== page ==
The Feline and the Homo-Sapien

It is estimated that cats were domesticated about 12,000 years ago for the practical purpose of protecting the surplus of crops from mice. The cats were delighted by the abundance of prey and the people were delighted by the pest control. However, humans have since developed a closer bond with the species and thus have felt it necessary to depict the cats in the works of art that they create. Cat art, in one form or another, has been around as long as cats have. Over the centuries, the creatures have been imagined as goddess, hunter, companion and thief. It is common to associate the kitty with kitsch, especially in the realm of Web 2.0, however it is evident in this body of work that they have also marked their territory in the avant-garde. Cats, although they can be slightly judgemental, make great subjects for works of art as they can evoke feelings of security and affection, or distress and discomfort. They can create a personal connection for the viewer, whether that connection is pleasant or unpleasant. The Feline and the Homo-Sapien examines the representation of cat-human relationships in objects produced throughout time.

The ancient Egyptian admiration for cats is well-known—and well-documented. Bastet, an Egyptian goddess of love, had the head of a cat. To be convicted of killing a cat in Egypt often meant a death sentence for the offender. They mummified their cats and had cemeteries for them. Ancient Romans held a similar respect for cats and they were seen as a symbol of liberty. In the Far East, cats were valued for the protection they offered treasured manuscripts from rodents.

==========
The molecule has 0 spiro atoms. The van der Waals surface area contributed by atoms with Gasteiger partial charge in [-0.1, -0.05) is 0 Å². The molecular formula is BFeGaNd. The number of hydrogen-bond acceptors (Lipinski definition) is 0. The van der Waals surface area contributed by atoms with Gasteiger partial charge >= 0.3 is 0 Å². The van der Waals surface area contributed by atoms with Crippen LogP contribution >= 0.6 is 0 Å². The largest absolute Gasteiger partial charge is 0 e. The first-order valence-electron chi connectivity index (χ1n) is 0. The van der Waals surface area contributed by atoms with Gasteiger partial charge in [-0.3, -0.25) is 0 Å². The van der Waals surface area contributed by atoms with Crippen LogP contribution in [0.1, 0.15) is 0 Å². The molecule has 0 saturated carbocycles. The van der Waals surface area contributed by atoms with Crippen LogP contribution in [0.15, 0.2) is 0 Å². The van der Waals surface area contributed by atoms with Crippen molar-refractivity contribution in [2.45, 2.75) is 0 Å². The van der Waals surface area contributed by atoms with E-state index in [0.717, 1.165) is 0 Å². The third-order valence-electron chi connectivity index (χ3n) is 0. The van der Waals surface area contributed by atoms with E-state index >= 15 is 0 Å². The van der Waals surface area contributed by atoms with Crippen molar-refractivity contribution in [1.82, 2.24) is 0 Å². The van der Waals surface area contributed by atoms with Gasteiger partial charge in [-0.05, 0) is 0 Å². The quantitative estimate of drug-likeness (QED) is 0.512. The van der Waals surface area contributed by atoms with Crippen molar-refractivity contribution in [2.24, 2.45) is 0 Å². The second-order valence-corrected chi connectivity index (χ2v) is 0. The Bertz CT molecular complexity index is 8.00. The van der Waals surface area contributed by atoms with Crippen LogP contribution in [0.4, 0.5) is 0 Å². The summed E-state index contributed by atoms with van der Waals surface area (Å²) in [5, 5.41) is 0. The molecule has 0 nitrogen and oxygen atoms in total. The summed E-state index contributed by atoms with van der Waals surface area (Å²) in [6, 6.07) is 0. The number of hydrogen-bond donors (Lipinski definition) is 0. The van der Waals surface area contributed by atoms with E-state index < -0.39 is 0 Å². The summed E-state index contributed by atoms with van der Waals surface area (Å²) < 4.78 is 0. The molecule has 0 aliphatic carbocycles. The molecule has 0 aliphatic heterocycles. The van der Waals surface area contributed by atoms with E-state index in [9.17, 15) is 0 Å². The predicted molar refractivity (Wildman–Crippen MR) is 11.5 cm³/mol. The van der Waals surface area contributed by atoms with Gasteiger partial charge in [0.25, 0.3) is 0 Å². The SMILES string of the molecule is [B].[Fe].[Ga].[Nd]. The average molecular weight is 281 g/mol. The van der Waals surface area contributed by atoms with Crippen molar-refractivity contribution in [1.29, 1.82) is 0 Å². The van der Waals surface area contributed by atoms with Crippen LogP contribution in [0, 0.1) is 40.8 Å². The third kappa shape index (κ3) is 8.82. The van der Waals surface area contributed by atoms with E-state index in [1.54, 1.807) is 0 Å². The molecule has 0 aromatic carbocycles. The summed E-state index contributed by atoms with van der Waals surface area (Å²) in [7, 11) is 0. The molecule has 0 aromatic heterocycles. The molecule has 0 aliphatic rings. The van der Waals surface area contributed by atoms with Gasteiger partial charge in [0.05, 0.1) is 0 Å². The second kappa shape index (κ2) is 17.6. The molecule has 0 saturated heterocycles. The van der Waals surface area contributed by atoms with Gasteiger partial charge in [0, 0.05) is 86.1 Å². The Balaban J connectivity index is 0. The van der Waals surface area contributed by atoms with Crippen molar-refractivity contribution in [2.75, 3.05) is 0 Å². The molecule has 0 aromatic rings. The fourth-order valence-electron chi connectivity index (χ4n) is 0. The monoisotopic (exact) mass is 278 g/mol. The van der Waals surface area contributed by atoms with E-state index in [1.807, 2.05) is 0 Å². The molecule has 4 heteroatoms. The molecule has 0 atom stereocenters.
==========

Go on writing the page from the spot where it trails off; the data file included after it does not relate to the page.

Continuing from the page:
Cats became demonized in Europe during the Middle Ages. They were seen by many as being affiliated with witches and the devil, and many were killed in an effort to ward off evil. In this representation of The Fall of Man, the cat in the lower left-hand corner is Satan in disguise, reminding the viewer not to enjoy what they should condemn.
It was not until the mid-1600s that the public image of cats began to be celebrated in the West.
It is apparent here that cats gained their reputation back during this point in time. This kitten is being celebrated and surrounded by humans as if it were a newborn baby.
Tournee du Chat Noir was a bustling nightclub that was part artist salon, part rowdy music hall. The artist, Théophile Steinlen, illustrated a cat in the promotional poster as he had a great affection for the species. This image became iconic of the stereotypical black cat.
It was as popular during the late 19th-early 20th century to anthropomorphize cats as it is today. Cats doing human things is an entertaining thought, although this representation is regarded unethical today.
This representation of cat-human relationships needs few words. A depiction of a gentleman who has decidedly been caught at ease and at home, cat on lap, is not a typical image of the time, which is what makes it so spectacular.
This ceramic piece pulls on the heart strings and evokes that security and affection we often associate with fat cats.
Selma Gurbuz' abstract rendering of two black cats demonstrates the semiotics of cat art and how iconic and simply recognizable their physical form can be.
It is evident that in Western contemporary culture, cats are superstars.
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